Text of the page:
So if you have 100 guests and a six hour event, figure 600 total drinks. Divide 600 by 5 to figure out how many bottles are needed (120) and then by twelve to get the number of cases needed (twelve bottles in a case) = 10 cases of wine. You can then decide how many cases of each wine you'd like to have on hand based on your knowledge of your guest list, wedding date and venue (e.g. more red wine drinkers than white, hot summer day under a tent vs. cold and wintery, etc.)

*Note:  This is number of DRINKS, not just wine. If you are serving beer, wine and liquor, estimate the number of wine drinkers and go from there to gauge your wine purchase. Alternatively, you can adjust the number of hours you think people will be drinking wine, e.g. cocktail hour (1.5 glasses) + dinner hour (1.5 glasses) + dancing (1 glass) = 4 wine drinks per person, or 400 total glasses = 80 bottles of wine = 7 cases (always round up).

With this approach you'll be setting yourself up for success! Now all you have to do is taste a few wines in each of these categories and make the final decision.

Stuck or have a bigger wedding wine quandry? Give us a shout! We'd be happy to help you navigate this component.


1 Comment

"impossible" pairing - nein?!

Is there such a thing as an "impossible" food/wine pairing? Some say Yes, others No. I'm of the mind that nothing's impossible! Sure there are a few tricky foods in the wine-o-sphere: asparagus, artichokes and eggs, come to mind immediately.

But trial and error proves time and again that for eggs there is always sparkling wine (and the higher the acid, and finer the bubbles the better, me thinks). For asparagus you can try Albarino, the Spanish white varietal that is low in alcohol, high in acid and lanolin-like in texture and is as food-loving as they come. In fact, this is my usual go-to for trickier pairings like super spicy fare or a redmeat-centric dish that would really do better with a red wine or even a rose, but where a white is required.

In my mind, artichokes are actually the biggest wine challenge - and in truth, this is probably a pre-conceived notion that I have because as much as I absolutely love them, they are such a pain to work with that I rarely prepare them myself.  Leave it to my good friend, a wonderful cook, to invite me over for dinner and make them! Fortunately she gave me the heads up so I could ponder the pairing for a little bit. She also told me that the main protein would be monkfish - so my playing field was happily narrowed: a white wine would be the best route to take.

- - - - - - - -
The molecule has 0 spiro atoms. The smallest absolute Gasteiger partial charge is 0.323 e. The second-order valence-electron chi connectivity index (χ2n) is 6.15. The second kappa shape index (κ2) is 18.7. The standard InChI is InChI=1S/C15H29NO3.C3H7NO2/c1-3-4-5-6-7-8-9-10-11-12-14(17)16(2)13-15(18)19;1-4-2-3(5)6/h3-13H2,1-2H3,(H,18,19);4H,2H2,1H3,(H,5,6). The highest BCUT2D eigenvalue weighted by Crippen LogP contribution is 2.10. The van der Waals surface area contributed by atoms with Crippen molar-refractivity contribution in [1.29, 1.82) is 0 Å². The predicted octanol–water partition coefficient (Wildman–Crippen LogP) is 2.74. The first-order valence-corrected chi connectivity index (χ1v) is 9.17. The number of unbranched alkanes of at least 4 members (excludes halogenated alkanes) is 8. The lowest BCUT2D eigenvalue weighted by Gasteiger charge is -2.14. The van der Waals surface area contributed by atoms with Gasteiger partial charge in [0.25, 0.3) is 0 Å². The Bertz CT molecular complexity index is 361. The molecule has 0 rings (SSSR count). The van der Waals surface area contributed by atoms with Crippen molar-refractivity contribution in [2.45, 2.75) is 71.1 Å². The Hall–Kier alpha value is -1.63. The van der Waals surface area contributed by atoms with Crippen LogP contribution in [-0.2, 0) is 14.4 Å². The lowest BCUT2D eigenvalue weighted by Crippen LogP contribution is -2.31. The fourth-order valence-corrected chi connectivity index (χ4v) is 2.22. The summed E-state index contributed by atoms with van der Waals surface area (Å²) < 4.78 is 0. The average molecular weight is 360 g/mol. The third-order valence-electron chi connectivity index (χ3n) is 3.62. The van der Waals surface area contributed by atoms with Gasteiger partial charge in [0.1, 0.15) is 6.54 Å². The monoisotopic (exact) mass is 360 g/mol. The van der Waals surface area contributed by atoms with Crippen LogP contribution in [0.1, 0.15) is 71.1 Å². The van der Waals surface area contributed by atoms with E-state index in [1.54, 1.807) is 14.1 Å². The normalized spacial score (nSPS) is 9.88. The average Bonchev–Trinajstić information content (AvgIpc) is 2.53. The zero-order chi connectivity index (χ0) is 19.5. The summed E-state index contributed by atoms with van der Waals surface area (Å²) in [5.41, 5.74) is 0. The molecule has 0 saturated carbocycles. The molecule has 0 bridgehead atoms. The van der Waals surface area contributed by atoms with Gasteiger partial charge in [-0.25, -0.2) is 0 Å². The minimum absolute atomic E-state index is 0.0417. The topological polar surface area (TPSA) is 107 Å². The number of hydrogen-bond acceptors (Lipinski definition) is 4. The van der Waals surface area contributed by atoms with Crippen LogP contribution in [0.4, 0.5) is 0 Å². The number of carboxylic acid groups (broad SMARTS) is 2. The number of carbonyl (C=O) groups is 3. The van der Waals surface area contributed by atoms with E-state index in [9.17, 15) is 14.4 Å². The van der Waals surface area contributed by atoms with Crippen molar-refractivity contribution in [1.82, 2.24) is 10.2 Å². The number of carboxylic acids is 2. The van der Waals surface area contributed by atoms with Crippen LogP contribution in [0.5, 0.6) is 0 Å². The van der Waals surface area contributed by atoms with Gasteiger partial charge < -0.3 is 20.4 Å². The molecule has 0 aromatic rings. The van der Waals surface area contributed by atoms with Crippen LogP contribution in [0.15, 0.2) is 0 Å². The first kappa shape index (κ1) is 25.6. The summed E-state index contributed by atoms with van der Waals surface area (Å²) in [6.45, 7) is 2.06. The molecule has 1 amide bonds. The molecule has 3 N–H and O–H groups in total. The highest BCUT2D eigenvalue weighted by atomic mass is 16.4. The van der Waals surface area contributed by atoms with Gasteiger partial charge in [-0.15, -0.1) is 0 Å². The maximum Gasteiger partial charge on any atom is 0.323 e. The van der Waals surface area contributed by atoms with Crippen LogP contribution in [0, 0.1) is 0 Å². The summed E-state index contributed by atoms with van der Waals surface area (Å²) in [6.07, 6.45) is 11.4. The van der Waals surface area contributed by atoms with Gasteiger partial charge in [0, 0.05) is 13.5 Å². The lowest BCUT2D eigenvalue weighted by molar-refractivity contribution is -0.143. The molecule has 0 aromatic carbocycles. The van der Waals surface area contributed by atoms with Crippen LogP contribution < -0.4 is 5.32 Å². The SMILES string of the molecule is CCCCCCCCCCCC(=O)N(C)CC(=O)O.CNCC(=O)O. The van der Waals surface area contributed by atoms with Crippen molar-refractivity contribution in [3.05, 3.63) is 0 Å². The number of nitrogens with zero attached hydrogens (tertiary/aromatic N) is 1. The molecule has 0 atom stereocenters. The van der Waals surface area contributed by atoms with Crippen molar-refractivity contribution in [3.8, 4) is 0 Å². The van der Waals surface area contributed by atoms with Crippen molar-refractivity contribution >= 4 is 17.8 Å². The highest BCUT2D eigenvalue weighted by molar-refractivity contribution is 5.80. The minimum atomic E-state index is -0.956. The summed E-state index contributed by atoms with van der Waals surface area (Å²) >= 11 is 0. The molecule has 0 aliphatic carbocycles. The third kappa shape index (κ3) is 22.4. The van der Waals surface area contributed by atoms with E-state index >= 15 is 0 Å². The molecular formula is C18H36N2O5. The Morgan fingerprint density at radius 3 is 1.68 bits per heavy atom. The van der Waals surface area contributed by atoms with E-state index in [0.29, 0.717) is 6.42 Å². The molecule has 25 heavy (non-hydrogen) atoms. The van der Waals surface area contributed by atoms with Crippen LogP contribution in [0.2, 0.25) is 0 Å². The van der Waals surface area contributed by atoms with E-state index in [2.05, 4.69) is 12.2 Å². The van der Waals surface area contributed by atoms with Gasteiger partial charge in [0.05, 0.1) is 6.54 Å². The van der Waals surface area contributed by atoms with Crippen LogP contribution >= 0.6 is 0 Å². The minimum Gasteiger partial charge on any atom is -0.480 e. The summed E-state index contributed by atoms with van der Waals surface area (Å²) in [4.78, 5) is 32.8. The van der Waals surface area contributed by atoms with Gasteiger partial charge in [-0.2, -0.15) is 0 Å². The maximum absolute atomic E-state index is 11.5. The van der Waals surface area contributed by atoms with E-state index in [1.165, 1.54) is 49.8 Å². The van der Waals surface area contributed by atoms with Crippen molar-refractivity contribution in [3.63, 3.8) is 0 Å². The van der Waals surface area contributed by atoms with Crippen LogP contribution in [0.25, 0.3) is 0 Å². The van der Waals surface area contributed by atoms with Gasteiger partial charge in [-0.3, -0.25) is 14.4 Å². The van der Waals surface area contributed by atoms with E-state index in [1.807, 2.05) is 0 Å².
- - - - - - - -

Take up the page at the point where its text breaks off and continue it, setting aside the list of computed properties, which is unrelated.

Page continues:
As alluded  above, bubbly is certainly a safe bet when it comes to tricky pairings. But I wasn't in the mood for full-throttle bubbles or too much toasty richness; and Prosecco doesn't strike me as a sparkling with enough pungency or pizazz to fight back in the Table-side Food Challenge Throwdown that was presented. Something with tang seemed more like it.  Something that had enough 'muscle' to stand up to the 'choke was needed.

Tocai came to mind, but didn't win me over. So did New Zealand Sauvignon Blanc and Torrontes - but I wondered if their pungency would actually be too much.  And I really do think a little bubble and low alcohol goes a long way, so I perused my esoteric bubbly wine options instead. A lightly Sparkling Gruner called PUNKT was tempting, but I wasn't sure the fruit and tang would come through enough to stand its ground. Then my eye caught sight of this bizarre and awesome wine called La Tosa.

La Tosa has historically been the ultimate zesty, fresh white wine with  just a hint of sparkle. But last vintage the twin brothers who make it decided to go full-on in the bubble department - and the new version of its former self is killer. Still a blend of Malvasia, Trebbiano, and Ortrugo grapes, lemon-lime flavors absolutely pop on the palate and an awesome fresh herbal note adds intrigue. Lively acidity brings it all on home. I thought, what  the heck?, and grabbed a bottle to chill.

Once around the table with my pasta bowl in front of me, I dove right in to the supposed wine-killer: the artichokes. Then I saddled up to my wine glass, breathed in the fresh bouquet and took a big sip. It was delicious! Each element stood its ground in ideal harmony - the artichokes danced while the wine sang. VICTORY.